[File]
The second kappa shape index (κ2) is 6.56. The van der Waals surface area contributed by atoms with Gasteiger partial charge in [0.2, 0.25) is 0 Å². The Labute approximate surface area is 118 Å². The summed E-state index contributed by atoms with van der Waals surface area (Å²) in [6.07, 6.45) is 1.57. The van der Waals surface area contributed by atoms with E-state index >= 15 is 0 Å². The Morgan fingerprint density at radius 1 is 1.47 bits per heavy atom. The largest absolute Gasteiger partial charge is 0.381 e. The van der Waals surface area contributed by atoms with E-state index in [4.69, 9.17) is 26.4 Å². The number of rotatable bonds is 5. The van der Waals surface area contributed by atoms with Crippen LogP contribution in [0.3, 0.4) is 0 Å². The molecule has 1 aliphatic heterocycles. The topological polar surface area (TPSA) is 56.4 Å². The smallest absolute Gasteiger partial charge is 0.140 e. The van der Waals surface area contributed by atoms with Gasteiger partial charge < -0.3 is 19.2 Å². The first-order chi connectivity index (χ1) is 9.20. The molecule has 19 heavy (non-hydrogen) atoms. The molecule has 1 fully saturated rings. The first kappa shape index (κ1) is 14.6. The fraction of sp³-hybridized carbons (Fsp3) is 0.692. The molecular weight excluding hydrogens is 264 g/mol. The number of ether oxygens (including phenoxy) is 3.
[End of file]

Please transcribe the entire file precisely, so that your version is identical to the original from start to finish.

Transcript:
The second kappa shape index (κ2) is 6.56. The van der Waals surface area contributed by atoms with Gasteiger partial charge in [0.2, 0.25) is 0 Å². The Labute approximate surface area is 118 Å². The summed E-state index contributed by atoms with van der Waals surface area (Å²) in [6.07, 6.45) is 1.57. The van der Waals surface area contributed by atoms with E-state index >= 15 is 0 Å². The Morgan fingerprint density at radius 1 is 1.47 bits per heavy atom. The largest absolute Gasteiger partial charge is 0.381 e. The van der Waals surface area contributed by atoms with E-state index in [4.69, 9.17) is 26.4 Å². The number of rotatable bonds is 5. The van der Waals surface area contributed by atoms with Crippen LogP contribution in [0.3, 0.4) is 0 Å². The molecule has 1 aliphatic heterocycles. The topological polar surface area (TPSA) is 56.4 Å². The smallest absolute Gasteiger partial charge is 0.140 e. The van der Waals surface area contributed by atoms with Gasteiger partial charge < -0.3 is 19.2 Å². The first-order chi connectivity index (χ1) is 9.20. The molecule has 19 heavy (non-hydrogen) atoms. The molecule has 1 fully saturated rings. The first kappa shape index (κ1) is 14.6. The fraction of sp³-hybridized carbons (Fsp3) is 0.692. The molecular weight excluding hydrogens is 264 g/mol. The number of ether oxygens (including phenoxy) is 3.